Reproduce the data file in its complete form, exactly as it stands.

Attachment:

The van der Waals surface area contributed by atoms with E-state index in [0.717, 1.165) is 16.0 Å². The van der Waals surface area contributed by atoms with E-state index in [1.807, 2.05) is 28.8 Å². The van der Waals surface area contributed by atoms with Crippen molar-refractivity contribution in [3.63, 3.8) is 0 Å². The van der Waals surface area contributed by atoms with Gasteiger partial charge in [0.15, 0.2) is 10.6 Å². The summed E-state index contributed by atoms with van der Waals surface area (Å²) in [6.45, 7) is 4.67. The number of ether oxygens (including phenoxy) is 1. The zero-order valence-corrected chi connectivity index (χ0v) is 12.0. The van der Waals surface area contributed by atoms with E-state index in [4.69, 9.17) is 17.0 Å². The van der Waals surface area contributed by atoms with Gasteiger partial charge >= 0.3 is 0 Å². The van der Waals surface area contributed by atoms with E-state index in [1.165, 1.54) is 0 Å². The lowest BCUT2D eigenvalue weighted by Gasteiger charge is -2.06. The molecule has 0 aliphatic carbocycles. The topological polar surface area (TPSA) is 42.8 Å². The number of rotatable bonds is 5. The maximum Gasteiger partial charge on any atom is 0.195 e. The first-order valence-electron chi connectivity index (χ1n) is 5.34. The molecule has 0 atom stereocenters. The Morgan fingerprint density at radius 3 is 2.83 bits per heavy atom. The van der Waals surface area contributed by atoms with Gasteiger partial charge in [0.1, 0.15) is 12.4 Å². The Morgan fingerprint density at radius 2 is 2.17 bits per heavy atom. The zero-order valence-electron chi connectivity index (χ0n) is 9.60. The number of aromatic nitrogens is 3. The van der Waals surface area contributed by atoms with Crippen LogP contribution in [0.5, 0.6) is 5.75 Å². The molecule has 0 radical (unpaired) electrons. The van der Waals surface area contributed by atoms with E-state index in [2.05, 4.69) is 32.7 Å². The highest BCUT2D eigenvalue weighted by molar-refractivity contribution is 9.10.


The van der Waals surface area contributed by atoms with E-state index in [0.717, 1.165) is 16.0 Å². The van der Waals surface area contributed by atoms with E-state index in [1.807, 2.05) is 28.8 Å². The van der Waals surface area contributed by atoms with Crippen molar-refractivity contribution in [3.63, 3.8) is 0 Å². The van der Waals surface area contributed by atoms with Gasteiger partial charge in [0.15, 0.2) is 10.6 Å². The summed E-state index contributed by atoms with van der Waals surface area (Å²) in [6.45, 7) is 4.67. The number of ether oxygens (including phenoxy) is 1. The zero-order valence-corrected chi connectivity index (χ0v) is 12.0. The van der Waals surface area contributed by atoms with E-state index in [4.69, 9.17) is 17.0 Å². The van der Waals surface area contributed by atoms with Gasteiger partial charge >= 0.3 is 0 Å². The van der Waals surface area contributed by atoms with E-state index in [1.165, 1.54) is 0 Å². The lowest BCUT2D eigenvalue weighted by Gasteiger charge is -2.06. The molecule has 0 aliphatic carbocycles. The topological polar surface area (TPSA) is 42.8 Å². The number of rotatable bonds is 5. The maximum Gasteiger partial charge on any atom is 0.195 e. The first-order valence-electron chi connectivity index (χ1n) is 5.34. The molecule has 0 atom stereocenters. The Morgan fingerprint density at radius 3 is 2.83 bits per heavy atom. The van der Waals surface area contributed by atoms with Gasteiger partial charge in [0.1, 0.15) is 12.4 Å². The Morgan fingerprint density at radius 2 is 2.17 bits per heavy atom. The zero-order valence-electron chi connectivity index (χ0n) is 9.60. The number of aromatic nitrogens is 3. The van der Waals surface area contributed by atoms with Crippen LogP contribution in [0.5, 0.6) is 5.75 Å². The molecule has 0 radical (unpaired) electrons. The van der Waals surface area contributed by atoms with E-state index in [2.05, 4.69) is 32.7 Å². The highest BCUT2D eigenvalue weighted by molar-refractivity contribution is 9.10.